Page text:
Is a UK spousal visa for a Tun woman easier if she marries in UK not Tun?

djj

New Member
#1
My nephew has fallen for a young Tunisian woman. They want to marry and live in Britain. He is British. I've heard of so many cases where spousal visas have been denied. Rather than them marrying in Tunisia and then applying for a visa, would they have a better chance of her getting settlement rights if she comes to Britain first on a work visa and they marry here in Britain?

David
 

Kris

Administrator
Staff member
#2
In either scenario if they meet the requirements it will be straightforward

If they do not meet the requirements it will be hard

They do not pick and choose its a persons right to marry whom they choose, the government just set the rules for genuine relationships and a earnings limit so that society does not pay for someones choice e.g coming to the UK and claiming benefits or a sham marriage.

To be honest if the relationship is genuine and your nephew has a good job over the earnings limit and rents his own home/owns one then it would be simpler to just do the fiancee visa > get married in UK or just get married in Tunisia > visa. The latter does entail religious paperwork.

Its not easy for a Tunisian woman to marry a British guy culturally and I have been told for every 300 marriages between a Tunisian guy and British woman there is 1 or 2 the other way. The marriages also "tend" to be between professionals/students who meet at work/studies etc so you do not get so much "bezness" though it does happen.
 

djj

New Member
#3
Its not easy for a Tunisian woman to marry a British guy culturally and I have been told for every 300 marriages between a Tunisian guy and British woman there is 1 or 2 the other way. The marriages also "tend" to be between professionals/students who meet at work/studies etc so you do not get so much "bezness" though it does happen.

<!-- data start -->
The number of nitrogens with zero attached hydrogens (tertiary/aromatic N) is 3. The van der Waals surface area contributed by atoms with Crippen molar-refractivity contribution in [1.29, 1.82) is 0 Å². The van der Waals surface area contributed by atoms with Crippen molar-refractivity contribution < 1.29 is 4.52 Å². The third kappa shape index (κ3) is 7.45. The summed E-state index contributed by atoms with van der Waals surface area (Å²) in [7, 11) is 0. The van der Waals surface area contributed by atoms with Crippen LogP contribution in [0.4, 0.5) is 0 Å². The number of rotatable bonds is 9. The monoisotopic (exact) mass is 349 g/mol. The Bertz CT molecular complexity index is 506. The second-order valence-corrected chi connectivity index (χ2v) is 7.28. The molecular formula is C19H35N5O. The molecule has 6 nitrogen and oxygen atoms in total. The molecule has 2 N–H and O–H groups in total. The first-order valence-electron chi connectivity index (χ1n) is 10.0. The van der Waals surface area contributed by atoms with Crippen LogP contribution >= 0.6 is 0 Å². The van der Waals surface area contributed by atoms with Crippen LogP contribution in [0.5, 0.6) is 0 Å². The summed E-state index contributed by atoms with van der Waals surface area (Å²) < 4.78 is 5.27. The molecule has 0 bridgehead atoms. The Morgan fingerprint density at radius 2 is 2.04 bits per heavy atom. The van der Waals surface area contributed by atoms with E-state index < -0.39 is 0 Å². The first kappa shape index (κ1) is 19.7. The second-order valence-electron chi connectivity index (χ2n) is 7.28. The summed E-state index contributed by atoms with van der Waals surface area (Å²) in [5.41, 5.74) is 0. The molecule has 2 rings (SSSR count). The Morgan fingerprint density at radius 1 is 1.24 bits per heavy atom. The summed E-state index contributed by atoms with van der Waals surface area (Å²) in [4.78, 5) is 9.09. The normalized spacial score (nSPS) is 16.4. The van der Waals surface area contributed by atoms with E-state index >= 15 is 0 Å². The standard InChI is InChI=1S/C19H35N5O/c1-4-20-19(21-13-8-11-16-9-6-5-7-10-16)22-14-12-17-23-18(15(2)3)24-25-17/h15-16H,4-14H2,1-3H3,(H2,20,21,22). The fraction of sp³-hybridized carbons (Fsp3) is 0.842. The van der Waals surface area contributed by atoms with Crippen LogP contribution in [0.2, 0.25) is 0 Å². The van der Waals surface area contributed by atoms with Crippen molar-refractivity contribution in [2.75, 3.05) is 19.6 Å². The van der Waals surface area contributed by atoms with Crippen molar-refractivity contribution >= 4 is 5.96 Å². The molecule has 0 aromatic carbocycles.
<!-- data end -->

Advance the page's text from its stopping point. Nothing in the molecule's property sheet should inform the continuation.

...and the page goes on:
Hi Kris and thanks for all of this.

He is a university lecturer and she is a schoolteacher of some 7 years' standing, but they met online and also built most of their relationship online. I think the time they've spent together so far has all been during holidays they've taken in third countries. He's 48; she's 34 with a child from a previous marriage.

I've no idea how beznessy that might look from the point of view of immigration officials. It's not within my personal experience to have made close friends online, but I know that it does happen a lot nowadays in the younger generation.

There must be considerable scope for British officials to exercise subjective judgement regarding whether or not the requirements are met insofar as they stipulate (quite rightly) that a marriage shouldn't be a sham (faked by both partners) or unlikely to last (with one partner fooling the other to get a visa). I was wondering whether if she comes here on a work visa before they get married, and they then get married in Britain, what effect that would have on the minds of the officials, relative to the effect of her applying from Tunisia saying she married him when he was over in Tunisia. I'm kind of thinking that if she gets a proper job over here first, having been invited by an employer, then she's not going to look like someone who plans to claim benefits, and there'll be some solid evidence to back that up. A quick skim of some of the articles on this website and elsewhere suggests that getting a work visa in Britain (or a study one) is something that most male Tunisian scam merchants wouldn't be able to do, which is why they go for marriage scams instead. Just not sure how my nephew and his beloved's case would seem from a British official point of view, though.

I'm kind of pleased to hear there isn't so much bezness between Tunisian women and British men, but if it does happen can you describe what sort of markers there are?

Edit: he does have a reasonable job, even if university lecturers aren't paid as much as some people think. I'm not sure he knows about fiancée visas, but I was thinking that if the officials are my kind of age they might raise eyebrows when they hear they've done most of their communicating online and spent about four fortnights in each other's company in third countries, given the amount of attempted marriage scamming there is between Tunisia and Britain.